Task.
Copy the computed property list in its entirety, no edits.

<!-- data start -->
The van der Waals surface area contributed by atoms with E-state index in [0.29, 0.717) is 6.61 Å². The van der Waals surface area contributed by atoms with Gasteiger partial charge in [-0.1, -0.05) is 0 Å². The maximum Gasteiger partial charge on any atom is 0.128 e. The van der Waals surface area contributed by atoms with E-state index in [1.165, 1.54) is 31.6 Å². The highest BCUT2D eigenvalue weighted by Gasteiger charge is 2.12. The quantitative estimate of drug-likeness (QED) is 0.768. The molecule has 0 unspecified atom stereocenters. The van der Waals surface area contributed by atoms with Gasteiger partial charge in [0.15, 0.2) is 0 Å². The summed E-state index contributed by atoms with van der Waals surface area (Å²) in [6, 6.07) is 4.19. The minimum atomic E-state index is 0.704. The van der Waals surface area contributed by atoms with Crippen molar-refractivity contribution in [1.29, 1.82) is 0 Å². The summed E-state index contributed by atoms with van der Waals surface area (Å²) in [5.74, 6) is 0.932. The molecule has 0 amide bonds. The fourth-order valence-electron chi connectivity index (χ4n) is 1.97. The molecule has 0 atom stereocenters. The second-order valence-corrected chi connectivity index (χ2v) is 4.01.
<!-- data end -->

The van der Waals surface area contributed by atoms with E-state index in [0.29, 0.717) is 6.61 Å². The van der Waals surface area contributed by atoms with Gasteiger partial charge in [-0.1, -0.05) is 0 Å². The maximum Gasteiger partial charge on any atom is 0.128 e. The van der Waals surface area contributed by atoms with E-state index in [1.165, 1.54) is 31.6 Å². The highest BCUT2D eigenvalue weighted by Gasteiger charge is 2.12. The quantitative estimate of drug-likeness (QED) is 0.768. The molecule has 0 unspecified atom stereocenters. The van der Waals surface area contributed by atoms with Gasteiger partial charge in [0.15, 0.2) is 0 Å². The summed E-state index contributed by atoms with van der Waals surface area (Å²) in [6, 6.07) is 4.19. The minimum atomic E-state index is 0.704. The van der Waals surface area contributed by atoms with Crippen molar-refractivity contribution in [1.29, 1.82) is 0 Å². The summed E-state index contributed by atoms with van der Waals surface area (Å²) in [5.74, 6) is 0.932. The molecule has 0 amide bonds. The fourth-order valence-electron chi connectivity index (χ4n) is 1.97. The molecule has 0 atom stereocenters. The second-order valence-corrected chi connectivity index (χ2v) is 4.01.